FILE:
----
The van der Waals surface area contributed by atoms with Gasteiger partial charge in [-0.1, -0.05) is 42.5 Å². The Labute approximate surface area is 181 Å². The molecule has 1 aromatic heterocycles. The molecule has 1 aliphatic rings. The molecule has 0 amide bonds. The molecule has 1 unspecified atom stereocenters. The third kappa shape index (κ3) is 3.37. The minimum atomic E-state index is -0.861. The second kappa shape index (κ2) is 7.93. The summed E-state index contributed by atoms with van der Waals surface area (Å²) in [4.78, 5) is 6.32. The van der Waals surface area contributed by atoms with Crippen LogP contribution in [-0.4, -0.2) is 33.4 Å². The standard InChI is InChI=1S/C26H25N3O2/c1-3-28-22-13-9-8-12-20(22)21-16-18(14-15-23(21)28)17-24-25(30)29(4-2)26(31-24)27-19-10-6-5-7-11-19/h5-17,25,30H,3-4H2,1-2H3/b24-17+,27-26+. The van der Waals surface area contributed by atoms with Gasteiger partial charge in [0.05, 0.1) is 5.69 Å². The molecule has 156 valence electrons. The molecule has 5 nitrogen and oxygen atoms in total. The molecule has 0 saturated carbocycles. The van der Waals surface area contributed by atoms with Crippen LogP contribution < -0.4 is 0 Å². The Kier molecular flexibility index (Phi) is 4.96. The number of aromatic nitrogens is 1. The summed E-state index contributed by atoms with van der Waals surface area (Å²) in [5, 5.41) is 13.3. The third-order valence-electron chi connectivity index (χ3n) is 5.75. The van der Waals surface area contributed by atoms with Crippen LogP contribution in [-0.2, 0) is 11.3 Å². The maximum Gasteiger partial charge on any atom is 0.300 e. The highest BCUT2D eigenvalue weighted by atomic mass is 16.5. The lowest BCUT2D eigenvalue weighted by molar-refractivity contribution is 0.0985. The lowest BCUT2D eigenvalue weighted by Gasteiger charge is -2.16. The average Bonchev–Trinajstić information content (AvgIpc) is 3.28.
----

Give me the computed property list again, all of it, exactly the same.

The van der Waals surface area contributed by atoms with Gasteiger partial charge in [-0.1, -0.05) is 42.5 Å². The Labute approximate surface area is 181 Å². The molecule has 1 aromatic heterocycles. The molecule has 1 aliphatic rings. The molecule has 0 amide bonds. The molecule has 1 unspecified atom stereocenters. The third kappa shape index (κ3) is 3.37. The minimum atomic E-state index is -0.861. The second kappa shape index (κ2) is 7.93. The summed E-state index contributed by atoms with van der Waals surface area (Å²) in [4.78, 5) is 6.32. The van der Waals surface area contributed by atoms with Crippen LogP contribution in [-0.4, -0.2) is 33.4 Å². The standard InChI is InChI=1S/C26H25N3O2/c1-3-28-22-13-9-8-12-20(22)21-16-18(14-15-23(21)28)17-24-25(30)29(4-2)26(31-24)27-19-10-6-5-7-11-19/h5-17,25,30H,3-4H2,1-2H3/b24-17+,27-26+. The van der Waals surface area contributed by atoms with Gasteiger partial charge in [0.05, 0.1) is 5.69 Å². The molecule has 156 valence electrons. The molecule has 5 nitrogen and oxygen atoms in total. The molecule has 0 saturated carbocycles. The van der Waals surface area contributed by atoms with Crippen LogP contribution < -0.4 is 0 Å². The Kier molecular flexibility index (Phi) is 4.96. The number of aromatic nitrogens is 1. The summed E-state index contributed by atoms with van der Waals surface area (Å²) in [5, 5.41) is 13.3. The third-order valence-electron chi connectivity index (χ3n) is 5.75. The van der Waals surface area contributed by atoms with Crippen LogP contribution in [-0.2, 0) is 11.3 Å². The maximum Gasteiger partial charge on any atom is 0.300 e. The highest BCUT2D eigenvalue weighted by atomic mass is 16.5. The lowest BCUT2D eigenvalue weighted by molar-refractivity contribution is 0.0985. The lowest BCUT2D eigenvalue weighted by Gasteiger charge is -2.16. The average Bonchev–Trinajstić information content (AvgIpc) is 3.28.